by Anton Shilov
07/30/2009 | 12:35 PM
The chairman of Taiwan Semiconductor Manufacturing Company, the world’s largest contract maker of semiconductors, said that while Globalfoundries, a joint-venture between Advanced Micro Devices and Advanced Technology Investment Company, is a very dangerous competitors, TSMC will still remain the largest and the most successful contract manufacturer on the globe.
“We consider Globalfoundries to be a formidable competitor. I really think the battle will be a high casualty one. My job is to minimize the casualties on my side,” said Morris Chang, the chairman of TSMC, during a conference with analysts, reports IDG News Services agency. Casualties will be represented by money, he clarified.
Mr. Chang believes that Globalfoundries’ fab 2 that will worth $4.2 billion represents a strategy of “total commitment”. The fab 2, which will be the most advanced semiconductor manufacturing facility when it is built, requires tremendous investments and costs more than the factories operated by contract makers. As a result, Globalfoundries targets mostly leading-edge customers who require very advanced process technology. Nevertheless, Mr. Chang claims that TSMC will still remain the world’s largest contract maker with clients willing to pay a lot for manufacturing state-of-the-art chips.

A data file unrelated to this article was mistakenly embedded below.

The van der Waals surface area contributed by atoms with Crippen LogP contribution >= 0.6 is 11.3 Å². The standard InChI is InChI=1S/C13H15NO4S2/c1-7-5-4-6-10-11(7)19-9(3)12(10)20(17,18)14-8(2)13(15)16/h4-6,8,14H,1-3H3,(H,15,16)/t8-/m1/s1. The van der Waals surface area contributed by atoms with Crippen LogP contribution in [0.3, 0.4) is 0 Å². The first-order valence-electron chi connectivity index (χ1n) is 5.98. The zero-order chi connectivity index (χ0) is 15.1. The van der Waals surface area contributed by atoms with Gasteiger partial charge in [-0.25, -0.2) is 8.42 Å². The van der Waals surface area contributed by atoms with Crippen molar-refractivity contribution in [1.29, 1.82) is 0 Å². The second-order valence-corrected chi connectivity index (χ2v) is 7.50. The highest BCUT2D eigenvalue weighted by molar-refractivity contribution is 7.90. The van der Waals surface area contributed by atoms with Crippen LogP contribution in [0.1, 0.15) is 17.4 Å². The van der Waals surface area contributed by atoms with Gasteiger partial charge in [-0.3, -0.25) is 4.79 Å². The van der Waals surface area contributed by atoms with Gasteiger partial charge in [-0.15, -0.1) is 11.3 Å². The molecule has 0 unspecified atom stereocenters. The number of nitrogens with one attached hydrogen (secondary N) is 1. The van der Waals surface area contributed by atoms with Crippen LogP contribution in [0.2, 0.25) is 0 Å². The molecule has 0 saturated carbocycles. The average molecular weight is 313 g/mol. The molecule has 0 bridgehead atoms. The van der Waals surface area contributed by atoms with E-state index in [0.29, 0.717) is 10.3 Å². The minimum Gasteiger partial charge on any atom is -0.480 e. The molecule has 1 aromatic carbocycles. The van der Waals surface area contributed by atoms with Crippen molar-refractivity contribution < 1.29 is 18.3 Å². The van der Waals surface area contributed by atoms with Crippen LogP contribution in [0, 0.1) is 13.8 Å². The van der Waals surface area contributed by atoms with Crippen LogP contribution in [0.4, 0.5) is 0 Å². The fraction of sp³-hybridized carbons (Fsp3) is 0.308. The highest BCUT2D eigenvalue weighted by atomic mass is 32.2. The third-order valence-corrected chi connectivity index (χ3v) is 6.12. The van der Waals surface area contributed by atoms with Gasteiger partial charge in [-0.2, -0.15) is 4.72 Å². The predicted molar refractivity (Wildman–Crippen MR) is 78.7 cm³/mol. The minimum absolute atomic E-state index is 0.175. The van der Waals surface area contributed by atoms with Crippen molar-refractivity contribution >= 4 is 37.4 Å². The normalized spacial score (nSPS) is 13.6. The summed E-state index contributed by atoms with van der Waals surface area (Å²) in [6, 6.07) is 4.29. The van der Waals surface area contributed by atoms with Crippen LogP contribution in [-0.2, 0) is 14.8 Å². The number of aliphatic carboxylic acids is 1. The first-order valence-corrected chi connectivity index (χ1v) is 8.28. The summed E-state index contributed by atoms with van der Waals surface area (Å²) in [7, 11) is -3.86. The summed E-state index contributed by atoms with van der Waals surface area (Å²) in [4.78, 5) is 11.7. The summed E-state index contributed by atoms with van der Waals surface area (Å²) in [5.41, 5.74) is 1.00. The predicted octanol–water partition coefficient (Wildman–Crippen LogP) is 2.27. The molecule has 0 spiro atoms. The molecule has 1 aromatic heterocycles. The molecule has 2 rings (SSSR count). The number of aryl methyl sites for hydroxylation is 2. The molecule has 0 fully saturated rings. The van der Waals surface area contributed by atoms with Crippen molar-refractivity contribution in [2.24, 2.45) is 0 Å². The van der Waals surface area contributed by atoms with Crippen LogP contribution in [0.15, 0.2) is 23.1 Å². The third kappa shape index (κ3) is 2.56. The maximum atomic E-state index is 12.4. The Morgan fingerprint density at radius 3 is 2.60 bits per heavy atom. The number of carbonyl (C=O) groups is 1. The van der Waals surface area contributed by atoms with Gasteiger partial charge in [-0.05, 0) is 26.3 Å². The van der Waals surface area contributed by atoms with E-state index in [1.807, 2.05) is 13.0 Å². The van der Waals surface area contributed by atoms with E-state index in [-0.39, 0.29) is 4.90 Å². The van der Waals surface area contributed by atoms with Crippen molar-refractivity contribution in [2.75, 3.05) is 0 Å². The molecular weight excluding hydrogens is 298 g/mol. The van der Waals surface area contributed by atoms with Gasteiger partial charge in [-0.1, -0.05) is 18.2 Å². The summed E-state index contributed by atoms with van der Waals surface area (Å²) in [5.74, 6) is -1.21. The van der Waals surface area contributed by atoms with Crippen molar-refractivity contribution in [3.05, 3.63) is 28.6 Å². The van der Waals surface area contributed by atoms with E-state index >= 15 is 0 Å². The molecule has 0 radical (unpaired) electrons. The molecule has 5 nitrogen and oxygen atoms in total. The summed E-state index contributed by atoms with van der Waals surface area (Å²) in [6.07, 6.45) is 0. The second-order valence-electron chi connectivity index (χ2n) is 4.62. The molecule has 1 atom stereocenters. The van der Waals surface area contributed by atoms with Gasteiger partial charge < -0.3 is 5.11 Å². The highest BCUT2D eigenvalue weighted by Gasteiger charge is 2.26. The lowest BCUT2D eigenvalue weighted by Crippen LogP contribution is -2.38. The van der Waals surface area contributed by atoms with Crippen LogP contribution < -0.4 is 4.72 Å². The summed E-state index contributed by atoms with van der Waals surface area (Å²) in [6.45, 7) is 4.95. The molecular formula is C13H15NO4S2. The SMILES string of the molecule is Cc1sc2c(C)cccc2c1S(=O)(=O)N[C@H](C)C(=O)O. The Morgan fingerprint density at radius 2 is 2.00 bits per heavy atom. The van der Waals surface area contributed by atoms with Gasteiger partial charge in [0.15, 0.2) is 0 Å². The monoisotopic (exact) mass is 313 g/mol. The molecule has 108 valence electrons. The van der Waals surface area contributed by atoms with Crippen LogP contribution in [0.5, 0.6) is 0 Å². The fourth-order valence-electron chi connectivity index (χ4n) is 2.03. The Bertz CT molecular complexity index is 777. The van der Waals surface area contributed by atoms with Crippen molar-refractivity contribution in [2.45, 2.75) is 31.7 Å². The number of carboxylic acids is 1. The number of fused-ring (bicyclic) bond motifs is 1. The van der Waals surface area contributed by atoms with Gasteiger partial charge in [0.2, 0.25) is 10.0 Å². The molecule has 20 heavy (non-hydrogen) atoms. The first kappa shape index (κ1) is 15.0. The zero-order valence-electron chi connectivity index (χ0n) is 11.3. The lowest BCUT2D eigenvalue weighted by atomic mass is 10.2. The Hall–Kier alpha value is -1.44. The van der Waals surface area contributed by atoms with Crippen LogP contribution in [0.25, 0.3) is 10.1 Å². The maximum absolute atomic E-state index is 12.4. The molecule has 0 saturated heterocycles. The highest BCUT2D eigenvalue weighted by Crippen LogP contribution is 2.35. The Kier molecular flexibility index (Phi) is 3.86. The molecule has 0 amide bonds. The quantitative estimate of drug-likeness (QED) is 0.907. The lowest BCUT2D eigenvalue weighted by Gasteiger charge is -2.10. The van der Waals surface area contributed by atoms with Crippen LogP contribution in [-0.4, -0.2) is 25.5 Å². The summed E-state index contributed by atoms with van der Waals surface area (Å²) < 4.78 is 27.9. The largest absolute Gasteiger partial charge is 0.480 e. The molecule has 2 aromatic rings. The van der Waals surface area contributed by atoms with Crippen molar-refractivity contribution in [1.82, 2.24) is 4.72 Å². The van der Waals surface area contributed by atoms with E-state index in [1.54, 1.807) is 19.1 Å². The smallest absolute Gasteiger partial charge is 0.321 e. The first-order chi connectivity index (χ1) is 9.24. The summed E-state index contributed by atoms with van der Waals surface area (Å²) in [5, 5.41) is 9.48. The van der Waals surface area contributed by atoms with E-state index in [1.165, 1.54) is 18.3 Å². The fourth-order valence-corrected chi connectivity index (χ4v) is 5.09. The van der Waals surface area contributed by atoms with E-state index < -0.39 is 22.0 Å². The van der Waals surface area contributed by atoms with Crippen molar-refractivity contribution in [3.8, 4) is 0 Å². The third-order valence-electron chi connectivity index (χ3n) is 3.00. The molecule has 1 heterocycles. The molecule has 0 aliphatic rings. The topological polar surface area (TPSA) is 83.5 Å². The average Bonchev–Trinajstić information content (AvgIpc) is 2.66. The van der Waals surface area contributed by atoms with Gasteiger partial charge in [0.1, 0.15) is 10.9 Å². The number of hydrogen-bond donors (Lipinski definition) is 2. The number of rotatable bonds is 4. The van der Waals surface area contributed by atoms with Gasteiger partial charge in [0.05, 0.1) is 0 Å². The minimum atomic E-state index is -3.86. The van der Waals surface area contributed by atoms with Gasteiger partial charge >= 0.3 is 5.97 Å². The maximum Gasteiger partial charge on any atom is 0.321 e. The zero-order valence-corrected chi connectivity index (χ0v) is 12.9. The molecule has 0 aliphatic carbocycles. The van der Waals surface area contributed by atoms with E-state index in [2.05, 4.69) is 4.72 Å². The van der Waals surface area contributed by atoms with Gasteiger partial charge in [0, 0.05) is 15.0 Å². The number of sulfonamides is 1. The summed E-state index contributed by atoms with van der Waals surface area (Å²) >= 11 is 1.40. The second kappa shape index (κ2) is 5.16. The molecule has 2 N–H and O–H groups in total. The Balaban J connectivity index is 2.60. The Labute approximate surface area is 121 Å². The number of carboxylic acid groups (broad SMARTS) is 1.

The chairman of TSMC brought an example: at the Battle of Stalingrad during the World War II, the German generals were ordered to maintain their position at Stalingrad after they were surrounded by the Russian troops.
“Like Stalin, I have no doubt of the outcome,” said Mr. Chang.
One of the advantages that Globalfoundries has over TSMC is its leading-edge bulk and SOI manufacturing processes that are co-developed with IBM and other partners. As a result, Globalfoundries does not have to spend tremendous amounts of money on development of fabrication processes. However, TSMC already has a large customer base as well as an array of process technologies aimed at mainstream chips, which means that the company receives relatively consistent revenue streams.
Answering the question about potential acquisitions, Mr. Chang said that among the rest of the contract chip business, only Chartered Semiconductor of Singapore was worth buying.
For Chartered it is crucial to have a new investor willing to help the company. According to sources with knowledge of the matter, the semiconductor company has not started to invest into next-generation fabs, which means that in about a year or two from now Chartered will not be able to compete for designs that require 32nm or 28nm process technologies. Earlier this year unofficial information transpired that Advanced Technology Investment Company had made a take-over proposal by Chartered.